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  Wednesday July 23rd, 2014    

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  (ARCHIVES)Back to Current
Will Planning Commission address comp plan (01/29/2014)
By Chris Rogers
New city of Winona Planning Commission member Mandi Olson spurred discussion of the city's biggest goals at the group's Monday meeting. Olson, who was nominated by Mayor Mark Peterson earlier this year, called for the Planning Commission to be more proactive in promoting the city's 2007 Comprehensive Plan, which includes projects such as Levee Park redevelopment, downtown revitalization, a multimillion dollar convention/performing arts center on the riverfront, the Louisa Street extension and overpass, pedestrian improvements, and the riverfront bike trail, among others.

"I just got on this commission to make a difference and to plan for the city, not to just have things as they are," Olson said. She pointed out that by responding to proposals, the committee is only fulfilling part of its duties: the reactive part. "[I would] like to get some understanding about when we start addressing the comprehensive plan," she said.

In addition to responding to requests from the City Council, the Planning Commission is charged with guiding the city toward implementation of its comprehensive plan. However, many city leaders recognize that some of the projects in the comprehensive plan are aspirational, or, as Olson said she was told privately, "pie in the sky." Other aspects of the comprehensive plan, such as the future land use map, simply provide a point of reference to judge whether private development proposals and proposed city actions are in line with the community's goals.

Planning Commission Chair Craig Porter said that Olson's request to discuss the comprehensive plan was reasonable and acknowledged that the commission had been "waylaid" by other issues, but also questioned what sort of action she wanted the city to take. "It kind of comes down to, we as a committee, we don't direct activity," Porter said.

"I thought we do that we're an advisory board to the City Council," Olson replied.

"The comprehensive plan is where we want to get to," Porter responded. "Developments or new items or activity in the city that [require Planning Commission approval], come to us, we review them and say, 'This is the direction we want the city to go in.' But if we look at the comp plan and say, 'Hey, there's supposed to be this type of establishment on this street in this part of town,' who's going to do that?"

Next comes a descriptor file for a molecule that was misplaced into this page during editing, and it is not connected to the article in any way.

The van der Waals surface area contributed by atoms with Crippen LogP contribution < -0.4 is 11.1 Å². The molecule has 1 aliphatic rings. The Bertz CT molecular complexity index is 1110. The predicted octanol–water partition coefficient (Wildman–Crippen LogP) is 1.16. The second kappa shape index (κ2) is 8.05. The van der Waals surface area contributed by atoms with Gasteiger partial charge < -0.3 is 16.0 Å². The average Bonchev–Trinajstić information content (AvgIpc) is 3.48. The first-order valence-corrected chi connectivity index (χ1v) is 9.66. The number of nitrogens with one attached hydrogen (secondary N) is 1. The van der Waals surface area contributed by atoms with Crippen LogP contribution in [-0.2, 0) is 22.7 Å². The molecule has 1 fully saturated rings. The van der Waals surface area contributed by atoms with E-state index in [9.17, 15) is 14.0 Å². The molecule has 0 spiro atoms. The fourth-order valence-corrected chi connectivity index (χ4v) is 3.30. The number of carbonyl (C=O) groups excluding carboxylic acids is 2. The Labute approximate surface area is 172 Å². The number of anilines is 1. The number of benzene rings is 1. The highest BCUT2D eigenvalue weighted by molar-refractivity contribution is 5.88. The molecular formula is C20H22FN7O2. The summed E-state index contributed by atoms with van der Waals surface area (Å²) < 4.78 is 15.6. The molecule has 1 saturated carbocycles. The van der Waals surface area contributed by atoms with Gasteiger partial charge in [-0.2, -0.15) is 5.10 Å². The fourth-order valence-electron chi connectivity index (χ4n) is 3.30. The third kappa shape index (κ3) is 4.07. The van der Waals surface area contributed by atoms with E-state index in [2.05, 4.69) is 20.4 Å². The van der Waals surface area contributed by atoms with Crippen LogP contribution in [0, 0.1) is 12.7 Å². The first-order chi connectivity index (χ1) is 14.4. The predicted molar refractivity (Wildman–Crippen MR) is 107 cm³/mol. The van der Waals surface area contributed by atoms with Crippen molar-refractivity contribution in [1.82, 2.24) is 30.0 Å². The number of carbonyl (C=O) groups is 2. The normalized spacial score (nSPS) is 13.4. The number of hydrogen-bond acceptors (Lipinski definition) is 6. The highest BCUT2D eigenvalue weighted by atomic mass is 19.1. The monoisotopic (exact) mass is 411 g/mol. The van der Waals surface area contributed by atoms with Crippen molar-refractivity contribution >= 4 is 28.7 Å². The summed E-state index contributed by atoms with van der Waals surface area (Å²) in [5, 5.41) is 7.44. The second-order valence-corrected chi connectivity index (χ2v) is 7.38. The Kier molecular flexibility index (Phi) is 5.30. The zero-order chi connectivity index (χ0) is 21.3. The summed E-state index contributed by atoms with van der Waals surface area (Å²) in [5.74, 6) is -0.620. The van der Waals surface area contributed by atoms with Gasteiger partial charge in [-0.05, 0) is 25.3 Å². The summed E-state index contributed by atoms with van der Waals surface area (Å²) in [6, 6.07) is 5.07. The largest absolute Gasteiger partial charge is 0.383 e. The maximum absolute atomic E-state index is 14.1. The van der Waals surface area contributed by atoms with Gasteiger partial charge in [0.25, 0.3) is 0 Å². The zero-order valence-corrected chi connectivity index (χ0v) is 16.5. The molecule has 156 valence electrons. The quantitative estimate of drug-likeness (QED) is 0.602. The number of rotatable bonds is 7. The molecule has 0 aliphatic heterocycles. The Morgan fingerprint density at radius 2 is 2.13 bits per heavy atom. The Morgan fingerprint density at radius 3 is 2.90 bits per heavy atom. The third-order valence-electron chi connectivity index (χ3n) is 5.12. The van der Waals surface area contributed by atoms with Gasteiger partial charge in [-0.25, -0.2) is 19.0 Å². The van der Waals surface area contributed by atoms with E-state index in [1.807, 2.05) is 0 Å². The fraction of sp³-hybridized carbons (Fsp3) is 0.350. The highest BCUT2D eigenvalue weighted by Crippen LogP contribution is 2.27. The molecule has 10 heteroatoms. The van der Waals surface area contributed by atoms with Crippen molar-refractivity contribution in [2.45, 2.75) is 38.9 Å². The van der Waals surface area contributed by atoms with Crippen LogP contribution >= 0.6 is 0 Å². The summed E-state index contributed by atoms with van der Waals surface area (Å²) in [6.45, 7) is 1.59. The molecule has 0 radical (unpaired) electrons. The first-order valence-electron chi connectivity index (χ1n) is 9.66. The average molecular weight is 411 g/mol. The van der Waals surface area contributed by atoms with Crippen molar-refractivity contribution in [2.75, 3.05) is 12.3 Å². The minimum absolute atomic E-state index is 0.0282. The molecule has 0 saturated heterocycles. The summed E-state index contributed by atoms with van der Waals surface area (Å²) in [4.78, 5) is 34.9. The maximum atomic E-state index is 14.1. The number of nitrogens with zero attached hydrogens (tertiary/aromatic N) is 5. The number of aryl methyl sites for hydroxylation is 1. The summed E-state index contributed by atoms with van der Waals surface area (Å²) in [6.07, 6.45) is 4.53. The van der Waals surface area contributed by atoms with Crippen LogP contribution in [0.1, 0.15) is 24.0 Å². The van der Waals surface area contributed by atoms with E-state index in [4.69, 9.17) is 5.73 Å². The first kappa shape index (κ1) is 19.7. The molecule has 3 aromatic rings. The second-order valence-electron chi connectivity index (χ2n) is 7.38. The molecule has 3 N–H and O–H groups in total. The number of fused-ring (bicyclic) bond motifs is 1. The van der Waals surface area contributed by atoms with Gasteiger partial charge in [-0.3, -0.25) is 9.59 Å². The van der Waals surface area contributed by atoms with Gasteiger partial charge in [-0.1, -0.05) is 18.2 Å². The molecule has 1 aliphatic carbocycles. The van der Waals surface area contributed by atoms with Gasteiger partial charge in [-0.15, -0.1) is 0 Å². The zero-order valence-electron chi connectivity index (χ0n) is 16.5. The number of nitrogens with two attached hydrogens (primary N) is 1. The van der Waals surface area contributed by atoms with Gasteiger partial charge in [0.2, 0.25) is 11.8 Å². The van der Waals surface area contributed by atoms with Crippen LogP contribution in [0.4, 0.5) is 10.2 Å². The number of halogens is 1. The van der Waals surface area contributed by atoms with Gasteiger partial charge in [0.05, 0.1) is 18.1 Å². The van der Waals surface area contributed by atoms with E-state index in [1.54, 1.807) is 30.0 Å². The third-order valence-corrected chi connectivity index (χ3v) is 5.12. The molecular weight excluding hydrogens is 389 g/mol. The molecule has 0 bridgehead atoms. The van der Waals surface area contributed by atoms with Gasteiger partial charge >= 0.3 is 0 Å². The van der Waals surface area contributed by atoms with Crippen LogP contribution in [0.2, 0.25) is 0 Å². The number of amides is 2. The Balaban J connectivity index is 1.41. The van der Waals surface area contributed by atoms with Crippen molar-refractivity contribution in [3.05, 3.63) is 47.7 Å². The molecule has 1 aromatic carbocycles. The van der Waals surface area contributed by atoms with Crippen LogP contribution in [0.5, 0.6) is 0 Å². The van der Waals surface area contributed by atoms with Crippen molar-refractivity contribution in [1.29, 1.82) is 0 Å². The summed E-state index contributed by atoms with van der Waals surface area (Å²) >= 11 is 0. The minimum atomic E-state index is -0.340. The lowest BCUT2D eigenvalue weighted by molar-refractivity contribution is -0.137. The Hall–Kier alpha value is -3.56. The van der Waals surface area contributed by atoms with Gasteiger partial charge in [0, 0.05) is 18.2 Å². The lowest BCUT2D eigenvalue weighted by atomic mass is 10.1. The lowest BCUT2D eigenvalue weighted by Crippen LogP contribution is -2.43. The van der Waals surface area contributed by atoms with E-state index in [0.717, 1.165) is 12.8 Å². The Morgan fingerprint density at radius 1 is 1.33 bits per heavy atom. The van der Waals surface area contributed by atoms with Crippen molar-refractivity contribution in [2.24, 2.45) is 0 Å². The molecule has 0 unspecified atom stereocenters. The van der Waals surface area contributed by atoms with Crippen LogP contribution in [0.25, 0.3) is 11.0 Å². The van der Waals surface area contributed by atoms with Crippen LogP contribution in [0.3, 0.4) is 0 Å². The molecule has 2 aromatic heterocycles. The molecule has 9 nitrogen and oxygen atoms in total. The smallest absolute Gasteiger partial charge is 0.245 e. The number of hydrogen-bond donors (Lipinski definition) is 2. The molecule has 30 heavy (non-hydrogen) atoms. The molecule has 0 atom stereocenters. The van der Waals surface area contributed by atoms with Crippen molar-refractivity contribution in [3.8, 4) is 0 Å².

Some sections of the comprehensive plan call for boosting private development that the city cannot directly bring about, such as increasing the number of restaurants downtown. Olson noted that the city can still provide incentives for desired activity.

Other sections of the plan call for substantial public investment, such as for a riverfront conference/performing arts center. A feasibility study found that the proposed event center would cost around $30 million dollars.

Nevertheless, "there are a lot of things in the comprehensive plan that, unless there is a major change in public opinion and public perception, [unless] the city becomes much more liberal, will never happen," said Planning Commission member LaVerne Olson.

In a subsequent interview, Mandi Olson responded to that sentiment, saying, "We are a conservative community, but we have an opportunity to have the next generation step up and move forward." She acknowledged that some of the projects in the plan do not provide a plan for funding.

During the meeting, Mandi Olson noted that the plan directs the commission to lead a number of efforts including the updating of the city zoning ordinance. The zoning update will be key to many of the other aspects of the plan, she noted. Zoning changes would influence plans such as those for more housing, arts, and restaurants downtown, for example.

Olson asked the Planning Commission to address the comprehensive plan during future meetings. The 2007 Comprehensive Plan is already seven years old; maybe its time to consider updating the plan, Porter suggested. The commission members agreed to take up the issue in future meetings.

What happened?

Mandi Olson also asked for background information on what happened to various initiatives in the comprehensive plan. "I need to know the history of what has been accomplished, what hasn't, and why hasn't it." She continued, "There's a whole plan about Broadway in here that is not what Broadway is today, and there was that news story about the two hit-and-run [pedestrian accidents]." The Planning Commission last discussed that issue in 2010 and proposed signs on Broadway between Main Street and Huff Street, which were installed, but the issue was never revisited.

In a subsequent interview, Mandi Olson also pointed out language in the comprehensive plan that directs city leaders to avoid tall developments along the riverfront that would block the view. "I kind of laugh because I think about [that] condo they built. I wonder how they passed that," she said. The city created a very small special zoning district with few rules in response to a request by the condominium developer in 2008.

During budget planning for this year, the city planning department requested $100,000 for consultants to help overhaul the city zoning ordinance; however, the city manager did not include it in the final budget proposal, along with funding requests from other departments, in order to reduce the tax levy. Council member Allyn Thurley gave staff "a strong recommendation to put it back in for 2015." 

 

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